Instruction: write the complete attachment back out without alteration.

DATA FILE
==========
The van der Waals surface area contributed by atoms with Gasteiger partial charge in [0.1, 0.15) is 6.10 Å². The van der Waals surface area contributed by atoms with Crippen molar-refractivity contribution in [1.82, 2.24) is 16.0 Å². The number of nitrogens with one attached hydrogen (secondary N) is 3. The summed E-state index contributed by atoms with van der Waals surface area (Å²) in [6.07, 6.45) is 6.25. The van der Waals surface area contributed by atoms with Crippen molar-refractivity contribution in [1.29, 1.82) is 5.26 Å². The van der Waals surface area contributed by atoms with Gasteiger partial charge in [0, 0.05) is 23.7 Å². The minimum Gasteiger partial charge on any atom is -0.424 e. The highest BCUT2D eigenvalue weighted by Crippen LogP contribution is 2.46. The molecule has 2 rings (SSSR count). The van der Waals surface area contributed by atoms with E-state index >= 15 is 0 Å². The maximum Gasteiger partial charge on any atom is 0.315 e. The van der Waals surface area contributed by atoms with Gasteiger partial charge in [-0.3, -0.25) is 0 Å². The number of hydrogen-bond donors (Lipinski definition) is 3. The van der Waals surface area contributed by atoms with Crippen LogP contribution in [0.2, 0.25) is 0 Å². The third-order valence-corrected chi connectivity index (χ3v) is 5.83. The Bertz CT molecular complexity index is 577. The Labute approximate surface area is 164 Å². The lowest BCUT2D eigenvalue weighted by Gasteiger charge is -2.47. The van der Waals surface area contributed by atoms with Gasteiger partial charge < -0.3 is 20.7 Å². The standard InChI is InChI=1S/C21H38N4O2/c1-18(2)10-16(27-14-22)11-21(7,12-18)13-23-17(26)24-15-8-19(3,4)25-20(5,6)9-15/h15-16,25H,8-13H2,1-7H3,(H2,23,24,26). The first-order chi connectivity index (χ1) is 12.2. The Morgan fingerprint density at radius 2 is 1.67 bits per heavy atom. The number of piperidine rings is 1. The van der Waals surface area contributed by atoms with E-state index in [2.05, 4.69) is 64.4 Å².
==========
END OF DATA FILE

The van der Waals surface area contributed by atoms with Gasteiger partial charge in [0.1, 0.15) is 6.10 Å². The van der Waals surface area contributed by atoms with Crippen molar-refractivity contribution in [1.82, 2.24) is 16.0 Å². The number of nitrogens with one attached hydrogen (secondary N) is 3. The summed E-state index contributed by atoms with van der Waals surface area (Å²) in [6.07, 6.45) is 6.25. The van der Waals surface area contributed by atoms with Crippen molar-refractivity contribution in [1.29, 1.82) is 5.26 Å². The van der Waals surface area contributed by atoms with Gasteiger partial charge in [0, 0.05) is 23.7 Å². The minimum Gasteiger partial charge on any atom is -0.424 e. The highest BCUT2D eigenvalue weighted by Crippen LogP contribution is 2.46. The molecule has 2 rings (SSSR count). The van der Waals surface area contributed by atoms with E-state index >= 15 is 0 Å². The maximum Gasteiger partial charge on any atom is 0.315 e. The van der Waals surface area contributed by atoms with Gasteiger partial charge in [-0.3, -0.25) is 0 Å². The number of hydrogen-bond donors (Lipinski definition) is 3. The van der Waals surface area contributed by atoms with Crippen LogP contribution in [0.2, 0.25) is 0 Å². The third-order valence-corrected chi connectivity index (χ3v) is 5.83. The Bertz CT molecular complexity index is 577. The Labute approximate surface area is 164 Å². The lowest BCUT2D eigenvalue weighted by Gasteiger charge is -2.47. The van der Waals surface area contributed by atoms with Gasteiger partial charge < -0.3 is 20.7 Å². The standard InChI is InChI=1S/C21H38N4O2/c1-18(2)10-16(27-14-22)11-21(7,12-18)13-23-17(26)24-15-8-19(3,4)25-20(5,6)9-15/h15-16,25H,8-13H2,1-7H3,(H2,23,24,26). The first-order chi connectivity index (χ1) is 12.2. The Morgan fingerprint density at radius 2 is 1.67 bits per heavy atom. The number of piperidine rings is 1. The van der Waals surface area contributed by atoms with E-state index in [2.05, 4.69) is 64.4 Å².